December 9, 2013 – Data released today from Penn GSE's Center for the Study of Race and Equity in Education details the low graduation rates of Black male student-athletes on teams participating in the 2014 Bowl Championship Series (BCS). Based on six-year graduation rates at the 10 schools, at least half the Black players taking to the gridiron in a BCS game this year will not graduate. Teams playing in the five BCS Bowls were announced last night.
This year’s data (infographic available for download at www.gse.upenn.edu/equity/bcs) is focused on the top 25 BCS schools. The data also show that although Black men make up 60% of the top 25 BCS football teams, only 12% of coaches and athletic directors are Black.
“In some instances, at Florida State University, for example, Black men comprise nearly 70% of the football team, yet just over one-third of those Black male student-athletes will graduate,” said Dr. Shaun R. Harper, a professor in the Penn Graduate School of Education and the Center’s Executive Director. “These numbers are shameful. In my view, no team with rates this low for a population that comprises such a significant portion of the team should be allowed to play in any BCS Bowl. These schools and their athletic conferences must be held more accountable.”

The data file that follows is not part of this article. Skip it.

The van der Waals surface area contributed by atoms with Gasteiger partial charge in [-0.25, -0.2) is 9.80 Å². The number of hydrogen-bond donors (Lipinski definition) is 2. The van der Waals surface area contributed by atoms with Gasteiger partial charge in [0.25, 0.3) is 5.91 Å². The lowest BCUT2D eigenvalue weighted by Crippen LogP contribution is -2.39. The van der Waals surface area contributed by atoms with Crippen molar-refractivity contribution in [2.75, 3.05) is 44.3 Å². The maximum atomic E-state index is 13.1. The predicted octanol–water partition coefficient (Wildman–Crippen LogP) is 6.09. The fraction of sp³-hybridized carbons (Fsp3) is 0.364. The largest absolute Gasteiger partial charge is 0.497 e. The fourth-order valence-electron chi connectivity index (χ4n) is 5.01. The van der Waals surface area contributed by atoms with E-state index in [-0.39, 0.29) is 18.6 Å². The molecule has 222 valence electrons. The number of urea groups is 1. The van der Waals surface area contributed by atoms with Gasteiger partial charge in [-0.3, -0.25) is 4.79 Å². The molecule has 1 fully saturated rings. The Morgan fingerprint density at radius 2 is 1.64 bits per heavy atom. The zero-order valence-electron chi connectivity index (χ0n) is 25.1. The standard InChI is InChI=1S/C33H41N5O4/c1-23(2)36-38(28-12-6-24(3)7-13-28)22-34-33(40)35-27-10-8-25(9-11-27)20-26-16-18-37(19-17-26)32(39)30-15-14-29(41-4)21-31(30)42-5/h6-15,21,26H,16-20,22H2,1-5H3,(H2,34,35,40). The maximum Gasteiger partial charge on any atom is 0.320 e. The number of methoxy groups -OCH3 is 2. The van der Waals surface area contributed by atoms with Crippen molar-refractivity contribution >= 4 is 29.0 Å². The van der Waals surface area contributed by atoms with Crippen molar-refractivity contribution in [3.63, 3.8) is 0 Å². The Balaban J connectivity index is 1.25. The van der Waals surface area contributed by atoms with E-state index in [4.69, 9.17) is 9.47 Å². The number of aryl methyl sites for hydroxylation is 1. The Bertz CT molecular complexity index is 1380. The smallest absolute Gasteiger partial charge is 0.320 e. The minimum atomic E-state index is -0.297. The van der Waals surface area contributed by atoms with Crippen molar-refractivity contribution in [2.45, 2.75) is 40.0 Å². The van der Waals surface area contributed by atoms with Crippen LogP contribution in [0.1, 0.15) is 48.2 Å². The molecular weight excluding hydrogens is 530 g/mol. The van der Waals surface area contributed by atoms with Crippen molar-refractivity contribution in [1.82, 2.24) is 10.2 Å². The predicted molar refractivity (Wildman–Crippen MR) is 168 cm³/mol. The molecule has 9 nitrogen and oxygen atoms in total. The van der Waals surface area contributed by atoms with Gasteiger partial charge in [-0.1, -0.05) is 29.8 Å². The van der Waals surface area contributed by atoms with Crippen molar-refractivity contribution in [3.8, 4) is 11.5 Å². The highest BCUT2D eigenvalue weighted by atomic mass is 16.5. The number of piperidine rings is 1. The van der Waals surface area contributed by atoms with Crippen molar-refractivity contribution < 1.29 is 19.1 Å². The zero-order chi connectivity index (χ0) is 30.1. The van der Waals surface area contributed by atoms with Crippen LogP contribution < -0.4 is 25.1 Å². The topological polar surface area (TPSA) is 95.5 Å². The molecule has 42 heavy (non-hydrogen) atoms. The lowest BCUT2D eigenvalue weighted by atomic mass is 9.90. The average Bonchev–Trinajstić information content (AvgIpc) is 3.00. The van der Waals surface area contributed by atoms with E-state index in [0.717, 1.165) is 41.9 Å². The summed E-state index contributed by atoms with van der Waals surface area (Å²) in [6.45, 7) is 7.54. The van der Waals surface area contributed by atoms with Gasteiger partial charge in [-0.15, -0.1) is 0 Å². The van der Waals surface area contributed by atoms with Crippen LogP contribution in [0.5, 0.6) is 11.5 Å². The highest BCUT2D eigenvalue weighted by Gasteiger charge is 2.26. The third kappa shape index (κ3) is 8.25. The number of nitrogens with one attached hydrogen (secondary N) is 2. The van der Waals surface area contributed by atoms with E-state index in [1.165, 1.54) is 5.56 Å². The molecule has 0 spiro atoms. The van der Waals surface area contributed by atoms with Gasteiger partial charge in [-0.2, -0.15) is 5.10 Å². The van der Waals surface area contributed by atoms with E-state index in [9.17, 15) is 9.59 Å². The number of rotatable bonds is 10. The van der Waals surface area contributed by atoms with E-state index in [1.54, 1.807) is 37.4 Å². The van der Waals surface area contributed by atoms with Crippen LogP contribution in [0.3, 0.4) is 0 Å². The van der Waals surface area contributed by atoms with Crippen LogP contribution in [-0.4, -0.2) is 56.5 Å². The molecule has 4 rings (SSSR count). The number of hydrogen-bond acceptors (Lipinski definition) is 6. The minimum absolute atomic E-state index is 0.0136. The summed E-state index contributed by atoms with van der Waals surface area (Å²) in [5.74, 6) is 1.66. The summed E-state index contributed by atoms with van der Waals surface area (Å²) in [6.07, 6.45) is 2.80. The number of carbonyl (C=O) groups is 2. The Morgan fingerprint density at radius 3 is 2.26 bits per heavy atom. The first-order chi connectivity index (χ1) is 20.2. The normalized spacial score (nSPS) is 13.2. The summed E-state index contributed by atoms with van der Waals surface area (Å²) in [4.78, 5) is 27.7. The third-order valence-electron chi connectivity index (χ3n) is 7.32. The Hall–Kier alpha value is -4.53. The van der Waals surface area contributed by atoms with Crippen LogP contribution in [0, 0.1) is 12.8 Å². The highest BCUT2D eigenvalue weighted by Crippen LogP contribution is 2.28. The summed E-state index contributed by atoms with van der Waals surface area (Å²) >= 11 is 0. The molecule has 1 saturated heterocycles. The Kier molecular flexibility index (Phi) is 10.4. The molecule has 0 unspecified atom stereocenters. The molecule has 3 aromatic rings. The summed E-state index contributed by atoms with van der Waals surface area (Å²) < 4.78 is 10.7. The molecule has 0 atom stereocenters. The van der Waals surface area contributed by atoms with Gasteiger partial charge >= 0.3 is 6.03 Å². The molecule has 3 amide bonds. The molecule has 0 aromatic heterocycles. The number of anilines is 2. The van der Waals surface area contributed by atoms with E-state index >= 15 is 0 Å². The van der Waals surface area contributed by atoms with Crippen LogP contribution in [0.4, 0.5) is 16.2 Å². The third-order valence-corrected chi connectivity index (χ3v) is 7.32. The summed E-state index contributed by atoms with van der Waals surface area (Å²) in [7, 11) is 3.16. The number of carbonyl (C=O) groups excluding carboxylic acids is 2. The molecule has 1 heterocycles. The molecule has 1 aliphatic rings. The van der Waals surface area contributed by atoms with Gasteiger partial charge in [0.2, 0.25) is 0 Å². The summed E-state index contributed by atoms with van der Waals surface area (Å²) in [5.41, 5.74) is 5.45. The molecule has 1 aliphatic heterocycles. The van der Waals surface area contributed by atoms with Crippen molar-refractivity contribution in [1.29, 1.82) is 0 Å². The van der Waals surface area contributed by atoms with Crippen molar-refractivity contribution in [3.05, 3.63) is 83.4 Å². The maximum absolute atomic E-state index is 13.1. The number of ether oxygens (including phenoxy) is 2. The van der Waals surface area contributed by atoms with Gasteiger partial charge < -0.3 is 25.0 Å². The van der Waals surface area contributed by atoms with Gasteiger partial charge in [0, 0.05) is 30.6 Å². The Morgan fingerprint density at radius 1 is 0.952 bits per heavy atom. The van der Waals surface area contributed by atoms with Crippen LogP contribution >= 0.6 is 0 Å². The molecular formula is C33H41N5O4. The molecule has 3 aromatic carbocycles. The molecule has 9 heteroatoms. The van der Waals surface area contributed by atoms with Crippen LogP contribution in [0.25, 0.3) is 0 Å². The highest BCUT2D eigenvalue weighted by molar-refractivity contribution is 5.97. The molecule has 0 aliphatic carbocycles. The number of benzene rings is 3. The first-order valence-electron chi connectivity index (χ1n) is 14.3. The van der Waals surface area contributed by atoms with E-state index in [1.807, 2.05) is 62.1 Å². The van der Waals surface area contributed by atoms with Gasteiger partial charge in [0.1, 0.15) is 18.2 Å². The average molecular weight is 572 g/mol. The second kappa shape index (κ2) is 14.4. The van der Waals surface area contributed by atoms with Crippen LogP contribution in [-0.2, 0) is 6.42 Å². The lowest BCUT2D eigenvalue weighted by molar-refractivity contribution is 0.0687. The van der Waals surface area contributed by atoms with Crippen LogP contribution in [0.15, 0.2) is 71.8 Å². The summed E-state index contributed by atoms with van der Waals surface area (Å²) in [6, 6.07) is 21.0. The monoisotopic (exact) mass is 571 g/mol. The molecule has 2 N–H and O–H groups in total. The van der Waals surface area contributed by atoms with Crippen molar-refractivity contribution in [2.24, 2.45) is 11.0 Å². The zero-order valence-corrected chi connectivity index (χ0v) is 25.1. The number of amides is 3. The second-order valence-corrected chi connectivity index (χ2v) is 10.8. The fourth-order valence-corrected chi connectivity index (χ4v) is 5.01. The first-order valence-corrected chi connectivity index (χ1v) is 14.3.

This updated research on Black male student-athletes and racial inequities in college sports examines the poor performance of these colleges and universities in graduating their Black male athletes. Only 50% of Black male student-athletes graduate within six years from universities in the seven major NCAA Division I sports conferences, compared to 67% of student-athletes overall, 73% of undergraduate students overall, and 56% of Black undergraduate men overall. To download the original Harper, Williams, and Blackman report on Black male student-athletes, please visit www.gse.upenn.edu/equity/sports.
The Harper, Williams, and Blackman report notes that problems as pervasive as the underrepresentation of Black men in the undergraduate student population at predominantly white colleges and universities, their overrepresentation on revenue-generating NCAA Division I sports teams, and their comparatively lower six-year graduation rates warrant a multidimensional response from various stakeholders. The report authors offer numerous concrete strategies and recommendations for five groups: the NCAA and Sports Conference commissioners; college and university leaders; coaches and athletic departments; journalists and sports media, and Black male student-athletes and their families.
Bowl Breakdown of Black Male Student-Athlete Graduation Rates: